The return to normalcy following the end of Virginia’s 2011 legislative session has been punctuated by events on the local, state, national and world stages that should remind us how fortunate we residents of Northern Virginia are to be living in an one of the most economically vibrant, diverse, politically engaged and effectively governed places on the planet.
Regular readers of this column-I’m sure there must be a few– may find this to be an unexpected insight, as I am prone to focus on what I believe are the shortcomings of our government organizations, political institutions and leaders. A survey of the budget meltdowns from New Jersey to California and Wisconsin to Florida remind us that Virginia’s tradition of political civility is a value that serves us well. We did pass a budget that included, for example, $300 million for transportation, support for education partially mitigating the impact of last year’s cuts and a small raise for government employees (the first in five years) to offset new employee contributions to their pensions investment. That looks pretty good, I would think, compared to paying for corporate tax cuts by eliminating jobs and taking money out of the pockets of teachers, social workers and first responders.
But, don’t mistake these relative judgments of Virginia’s performance for satisfaction with the pace and direction of government reform in Virginia. The transportation funding passed this session uses the Commonwealth’s triple A rating to sell bonds to finance infrastructure. This is a good thing. It’s certainly appropriate to pay for assets over the useful life of the asset at the lowest possible financing rates. Unfortunately, with the Commonwealth’s current revenues and no new revenue streams, there is little bonding capacity remaining for new investment that will be required for higher education facilities. We need to address this challenge before it reaches crisis levels, and I am convinced that Virginians value the quality of our educational institutions sufficiently to be willing to pay for them.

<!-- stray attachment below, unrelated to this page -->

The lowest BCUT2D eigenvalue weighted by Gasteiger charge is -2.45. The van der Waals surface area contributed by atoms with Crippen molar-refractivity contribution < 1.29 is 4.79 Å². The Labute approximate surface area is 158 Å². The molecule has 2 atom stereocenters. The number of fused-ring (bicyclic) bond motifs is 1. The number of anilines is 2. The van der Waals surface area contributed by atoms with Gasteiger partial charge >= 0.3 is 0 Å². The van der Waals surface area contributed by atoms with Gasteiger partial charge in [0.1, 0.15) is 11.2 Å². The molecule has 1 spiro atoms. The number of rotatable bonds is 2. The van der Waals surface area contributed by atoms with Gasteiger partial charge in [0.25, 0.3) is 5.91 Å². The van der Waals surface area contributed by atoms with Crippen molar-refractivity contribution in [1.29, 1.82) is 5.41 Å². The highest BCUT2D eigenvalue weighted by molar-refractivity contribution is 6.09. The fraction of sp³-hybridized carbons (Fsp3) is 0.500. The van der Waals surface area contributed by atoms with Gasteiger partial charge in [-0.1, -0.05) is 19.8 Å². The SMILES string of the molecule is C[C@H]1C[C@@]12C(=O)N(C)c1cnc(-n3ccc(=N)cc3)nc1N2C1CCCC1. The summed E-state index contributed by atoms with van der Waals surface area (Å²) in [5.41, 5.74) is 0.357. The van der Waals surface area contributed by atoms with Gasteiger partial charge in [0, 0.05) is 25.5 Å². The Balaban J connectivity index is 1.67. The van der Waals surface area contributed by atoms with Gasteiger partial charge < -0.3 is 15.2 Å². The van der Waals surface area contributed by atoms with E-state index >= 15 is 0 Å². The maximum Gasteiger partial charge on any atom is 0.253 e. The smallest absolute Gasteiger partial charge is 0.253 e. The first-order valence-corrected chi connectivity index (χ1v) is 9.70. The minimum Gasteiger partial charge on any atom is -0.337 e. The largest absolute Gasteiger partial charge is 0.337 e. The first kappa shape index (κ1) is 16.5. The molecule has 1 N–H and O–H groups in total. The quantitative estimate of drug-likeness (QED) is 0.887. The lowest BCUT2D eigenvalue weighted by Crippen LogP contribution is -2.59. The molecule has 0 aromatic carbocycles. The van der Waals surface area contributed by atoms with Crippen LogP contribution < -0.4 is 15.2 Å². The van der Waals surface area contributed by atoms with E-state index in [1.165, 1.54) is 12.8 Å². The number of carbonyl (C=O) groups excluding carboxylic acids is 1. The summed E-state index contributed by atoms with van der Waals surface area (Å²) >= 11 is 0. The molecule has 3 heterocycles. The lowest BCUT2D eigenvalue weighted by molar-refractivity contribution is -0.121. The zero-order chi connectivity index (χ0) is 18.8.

If my fellow legislators on the other side of the aisle do not believe this to be true perhaps we ought to be open to more radical solutions to the burgeoning higher education funding problem. My modest proposal: If the legislature is unwilling to invest in Virginia higher education at a level necessary to maintain excellence, maybe it would be better simply to privatize the system. Many want to privatize K-12 education through charter schools and stealth tax preferences. Why not UVA? Of course, under this alternative, all students would have to pay “out-of state” rates, say $35K to $40K per year. Think Duke, but bigger and better. This course seems to me to be consistent with the conservative ideology currently driving the Commonwealth public investment strategy. I know the conservative “think tanks” would get behind this.
Virginia has been a pace setter in harnessing the capabilities of the private sector to improve service delivery and reduce cost. Prisons, statewide network and computer infrastructure, online tax filing. These are examples of the Commonwealth turning over formerly government run functions to private, for profit vendors. At one time or another, both Democrats and Republicans have pursued this “conventional wisdom.” I understand the theory, but I do not believe that the actual results-as opposed to the PR versions-stand up to real scrutiny.
I strongly believe that government has an integral role in delivering a wide range of services that benefit all. But, government organizations must be held to high, objective performance standards. If our political leaders hire executives for competence of service delivery rather than ideological purity, offer competitive compensation for real talent, allow managers to manage in an environment where they are accountable and, in turn, they hold their workers accountable, I believe real reform is possible. Unfortunately, I do not think this is the direction we are moving in the Commonwealth. But, I am optimistic, energized by good things we have been able to achieve in the 2011 session and looking forward to work plans currently taking shape for the summer.
Happy St. Patrick’s Day!
Delegate Kory represents the 38th District in the Virginia House of Delegates. She may be emailed at DelKKory@house.virginia.gov.